Raw tuna, anchovies (Caesar salad anyone?), sardines, herring, carp, mussels, clams, and other water-dwelling critters contain the thiaminase enzymes, which break down and can cause a deficiency of thiamine, an important B vitamin. Fortunately, the heat from cooking these foods is enough to change the thiaminase enzymes and render them harmless. 

    Raw Liver

    11. Liver (raw)

    A bit of liver here or there isn’t a problem for most cats. In fact, liver can be a great source of protein, iron, and several other nutrients. But you can have too much of a good thing! Liver is very high in vitamin A, and vitamin A is fat-soluble (builds up in fat cells within the body). So a cat eating too much liver for too long can build up a dangerous imbalance of vitamin A — a condition called hypervitaminosis A. 

    Bowl of Raw Eggs.jpg

    12. Raw Eggs

    Along with the Salmonella risk that raw eggs can pose to cats, there’s also a protein in egg whites, called avidin. When eaten raw, avidin can block the absorption of biotin, an important B vitamin, from the intestines. However, cooking the egg whites changes the structure of avidin, rendering it harmless. (If you're trying to think why anyone would give cooked eggs to a cat, it can sometimes be a component of home-cooked diets; e.g., for allergy/elimination trials.)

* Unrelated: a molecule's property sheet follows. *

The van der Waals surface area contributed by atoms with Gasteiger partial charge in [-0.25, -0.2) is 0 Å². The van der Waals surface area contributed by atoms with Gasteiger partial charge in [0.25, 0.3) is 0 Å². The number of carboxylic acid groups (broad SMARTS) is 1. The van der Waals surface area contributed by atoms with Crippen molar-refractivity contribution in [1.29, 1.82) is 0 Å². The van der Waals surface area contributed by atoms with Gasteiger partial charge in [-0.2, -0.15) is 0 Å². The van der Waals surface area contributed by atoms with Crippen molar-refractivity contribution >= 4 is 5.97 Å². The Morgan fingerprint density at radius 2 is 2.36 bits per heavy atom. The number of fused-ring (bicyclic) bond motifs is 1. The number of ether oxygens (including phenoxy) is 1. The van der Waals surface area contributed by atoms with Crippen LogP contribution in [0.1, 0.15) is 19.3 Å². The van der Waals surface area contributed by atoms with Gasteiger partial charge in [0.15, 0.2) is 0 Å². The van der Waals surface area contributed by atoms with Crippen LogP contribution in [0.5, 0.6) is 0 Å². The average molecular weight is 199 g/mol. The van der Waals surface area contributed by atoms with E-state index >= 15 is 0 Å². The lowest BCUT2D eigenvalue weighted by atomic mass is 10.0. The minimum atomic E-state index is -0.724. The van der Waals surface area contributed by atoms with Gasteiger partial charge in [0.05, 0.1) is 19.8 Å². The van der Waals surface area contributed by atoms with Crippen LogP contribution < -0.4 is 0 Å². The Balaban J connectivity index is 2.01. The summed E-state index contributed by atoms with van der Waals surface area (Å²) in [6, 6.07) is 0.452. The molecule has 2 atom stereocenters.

13. Bones

    Small, brittle bones — like those in chicken, turkey, and other birds — can splinter and cause serious damage to the mouth and digestive tract of cats.

    Bowl of Dog Food.jpg

    14. Dog Food

    While the occasional nibble from Fido’s food bowl shouldn’t cause too much trouble for your kitty, a steady diet of dog food will. Cats aren’t “small dogs” and therefore have different nutritional needs than dogs, such as a higher requirement for dietary taurine. This is an amino acid breakdown product that is critical in proper health and function of the heart, eyes, and other organs.  

    Are there any foods you’re concerned about feeding your cat? Ask about them in the comments and we’ll do our best to answer.

    Related Information About Cat Food Safety

    The Truth About Avocado and Cats & Dogs

    Cranberry & Your Pet's Urinary Health: Miracle Berry or Just a Fad?

    Are Dented Pet Food Cans Safe?


    Topics: Cat Diet, Grape Toxicity, Cat Treats, Alcohol toxicity, Cat food

    Please do not ask emergency or other specific medical questions about your pets in the blog comments. As an online informational resource, Preventive Vet is unable to and does not provide specific medical advice or counseling. A thorough physical exam, patient history, and an established veterinary-patient-client relationship is required to provide specific medical advice. If you are worried that your pet is having an emergency or if you have specific medical questions related to your pet’s current or chronic medical conditions, please contact or visit your veterinarian, an animal-specific poison control hotline, or your local emergency veterinary care center.

    Please share your experiences and stories, your opinions and feedback about this blog, or what you've learned that you'd like to share with others.